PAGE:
I like what my fellow blogger, S Faux of Mormon Insights wrote in a comment to one of my earlier posts. He said, “For some reason, God works through flawed men. I think it has something to do with the fact that there is no one else from which to choose.” He also said, “The reason I am a member of the Church has little or nothing to do with the personalities in the Church.” I concur. Prophets come and prophets go. I remain in the church because it is true.

I have written about the keys of the kingdom previously. I have also written about why it is that we can and do claim to be the only true and living Church upon the face of the Earth. This essay is not really about authority. It is more about loyalty. Once you obtain a knowledge for yourself that this Church is true, and that it is the Lord’s only authorized organization for administering the ordinances of salvation, then there needs to be a commitment to that organization.

Every organization has deficiencies. Most of those are found among the people and sometimes within the leadership of the Church. Apostles have been excommunicated. Prophets get senile. That doesn’t change the fact the Lord said in Daniel 2:44-45 that the Kingdom of God as setup in the last days shall never be destroyed or left to another people. The Church of Jesus Christ of Latter-day Saints is that kingdom and will remain to welcome the Lord to the earth again.

Summary and conclusion

Steve Benson now says that he is an atheist. Yet he also says, “cut me and I bleed Mormon.” I suspect he may be one to whom President Monson was recently referring when he offered yet another invitation to come back. It is the same invitation that every prophet has offered and that the Lord extends through His authorized servants every day. His arms are open and stretched out with the hope that those who were once faithful will return to the fold.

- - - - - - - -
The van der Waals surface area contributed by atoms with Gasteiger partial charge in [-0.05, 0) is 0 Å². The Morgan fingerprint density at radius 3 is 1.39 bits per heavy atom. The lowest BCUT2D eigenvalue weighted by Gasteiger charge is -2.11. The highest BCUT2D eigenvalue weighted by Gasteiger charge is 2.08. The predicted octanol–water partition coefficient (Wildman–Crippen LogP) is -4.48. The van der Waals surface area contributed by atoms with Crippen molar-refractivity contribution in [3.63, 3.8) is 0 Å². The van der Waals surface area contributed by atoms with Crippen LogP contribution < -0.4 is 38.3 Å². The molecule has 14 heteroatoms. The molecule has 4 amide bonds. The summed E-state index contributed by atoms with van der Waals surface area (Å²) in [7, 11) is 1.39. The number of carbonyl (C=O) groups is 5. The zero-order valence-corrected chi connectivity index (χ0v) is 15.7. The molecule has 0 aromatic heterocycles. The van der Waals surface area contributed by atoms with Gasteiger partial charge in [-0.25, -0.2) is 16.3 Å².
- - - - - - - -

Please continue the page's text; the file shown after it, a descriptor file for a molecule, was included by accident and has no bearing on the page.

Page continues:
Was Steve Benson right? Of course he was. President Benson was incapacitated while serving as the prophet. Was he right in claiming that the church tried to cover it up? I don’t think so and I don’t think there was a cover up. There was a lot of love for President Benson expressed by President Hinckley, President Monson and many others during those last few years of his life. These brethren, along with most of the rest of the church were loyal to the Lord’s prophet.

I offer my take on this matter as a regular member of the church. I once wrote tongue-in-cheek that I work for the Church as a blogger. Like many of you, I am disgusted by the terrible falsehoods, lies, innuendos and misrepresentations that can be found on the Internet about the Church. Nobody asked me to write my essays. But did you notice that Elder Ballard reiterated his call to the members of the Church to become more involved in positive blogging? Let’s do so.

10 comments for “When a prophet gets Alzheimer’s disease

  1. ChristFollower
    April 15, 2008 at 7:14 am

    Your blog reminds me of the old analogy about a glass of water filled halfway up. Is it half full or half empty? It’s interesting to read your interpretation of things so many people find negative things to react to. Many apologetic sites basically “shoot the messenger”. i.e. they disparage the character of people like Steve Benson or Grant Palmer as a way of discrediting their work, without necessarily addressing the facts they present. Your thoughts strike me as being less polarizing and more honest. Thanks for sharing.

  2. S.Faux
    April 15, 2008 at 12:43 pm

    Tim:Thanks for another good essay. I hope you are not getting tired of my comments, and thanks for the quote above. I was acquainted with Steve Benson at BYU years and years ago. I wish he would return. I know he loved his grandfather very, very much.I agree with “Christfollower” above. We need to appreciate our religious/intellectual enemies more. Ad Hominem arguments get us no where. Your approach to essays seems to avoid that fallacy.Although much of our Church is divine, our leaders are human, and they are NOT infallible. Presidents of the Church have Counselors for a reason. The Council of Twelve exists for a reason. No single person can carry the entire load of the Church, not even the President who carries all the keys.

  3. Kalvin
    October 26, 2008 at 10:10 am

    You’re not even addressing Benson’s points. Poor analysis.